Proposals risk insidious erosion of access to justice for those whose needs are most acute.

10 October 2016 marked the day on which significant increases to appeal fees in the First-tier Tribunal (Immigration and Asylum Chamber) (‘FTT’) came into force.  The new fees form part of a wider reform package that will see the introduction of fees for appeals in the Upper Tribunal (Immigration and Asylum Chamber) (‘UT’) for the very first time. The proposals risk an insidious erosion of access to justice for those whose needs are most acute.

The Ministry of Justice’s proposals were almost universally opposed by respondents to the consultation regarding the new arrangements.  That opposition notwithstanding, the secondary legislation giving effect to the FTT proposals entered into force on Monday, 10 October, with UT proposals to be implemented later.  The changes are as follows:

  • The fee for an appeal ‘on the papers’ in the FTT will increase from £80 to £490 (over 600%).
  • For an appeal at an oral hearing, the fee will increase from £140 to £800 (over 500%).
  • An application to the FTT for permission to appeal to the UT will now attract a fee of £455.
  • For the first time, fees will be payable for appeals in the UT: £350 for permission to appeal (where the FTT has refused permission); and thereafter an appeal fee of £510.

The existing exemption regime has been revised, removing the fee requirement from certain tribunal users, such as those who qualify for Legal Aid or asylum support, individuals appealing a deprivation of citizenship decision and children receiving local authority support. In addition, the Lord Chancellor may exercise an ‘exceptional power’ to remit or defer fees.  Newly published guidance indicates that this power is to be delegated to tribunal staff, and that the evidential requirements for meeting the criteria may, in practice, be problematic and onerous for appellants.  For example, even out-of-country appellants must provide certified translations of their evidence, give conversion rates for non-sterling financial information and demonstrate that they have taken ‘all reasonable steps to exhaust alternative sources of funding’,  including by requesting financial assistance from sponsors.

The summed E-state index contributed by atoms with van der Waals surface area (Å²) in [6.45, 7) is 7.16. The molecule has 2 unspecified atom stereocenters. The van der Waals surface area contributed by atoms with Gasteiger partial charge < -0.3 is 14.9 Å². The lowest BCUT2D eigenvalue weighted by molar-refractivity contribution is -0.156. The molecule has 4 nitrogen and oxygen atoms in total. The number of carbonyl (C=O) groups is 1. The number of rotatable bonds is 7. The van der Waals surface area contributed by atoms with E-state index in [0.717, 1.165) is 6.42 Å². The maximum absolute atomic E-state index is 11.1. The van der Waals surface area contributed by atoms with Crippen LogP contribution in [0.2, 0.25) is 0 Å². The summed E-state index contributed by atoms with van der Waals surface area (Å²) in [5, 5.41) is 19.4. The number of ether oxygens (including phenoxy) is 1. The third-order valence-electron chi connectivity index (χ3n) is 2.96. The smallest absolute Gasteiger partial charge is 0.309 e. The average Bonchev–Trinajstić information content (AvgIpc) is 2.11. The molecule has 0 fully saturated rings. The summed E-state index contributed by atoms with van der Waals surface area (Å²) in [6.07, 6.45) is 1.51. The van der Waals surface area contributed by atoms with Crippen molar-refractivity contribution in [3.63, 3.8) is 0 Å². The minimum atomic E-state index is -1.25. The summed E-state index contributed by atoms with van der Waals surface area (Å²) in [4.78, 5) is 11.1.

The exemptions will be of little comfort to those who do not qualify but who nevertheless are simply unable to meet the potentially substantial costs of appealing an adverse Home Office decision. By way of example, a non-exempt family of four appellants who do not qualify for Legal Aid (either because they are just above the financial threshold or because their appeals are ‘out of scope’) will face potential tribunal fees of up to £8,460, not including lawyers’ costs. It may thus become practically impossible for those people to vindicate their rights.

Examples of individuals who might be affected include:

  • asylum seekers whose financial means are such that they are just above the threshold for Legal Aid;
  • individuals applying for ‘family reunion’ whose original applications are rejected by the Home Office;
  • individuals appealing certain adverse decisions under the Immigration (European Economic Area) Regulations 1996, including ‘Zambrano carers’; and
  • individuals appealing adverse Home Office decisions on human rights grounds.

The stated rationale for reform is to ‘make sure that HMCTS is adequately funded in order to protect the vital principle of access to justice’. However, the detriment to access to the immigration tribunals – as highlighted by respondents to the Government’s consultation – may, in practice, lead to quite the opposite effect.  It is therefore unsurprising that critics have already questioned whether the changes are unlawful, including by reference to EU law, fundamental human rights and common law principles.  It seems inevitable that the lawfulness of the proposals will ultimately fall to be determined by the courts.

Ben Gaston is a solicitor in the Public Law and Human Rights team at Bindmans LLP.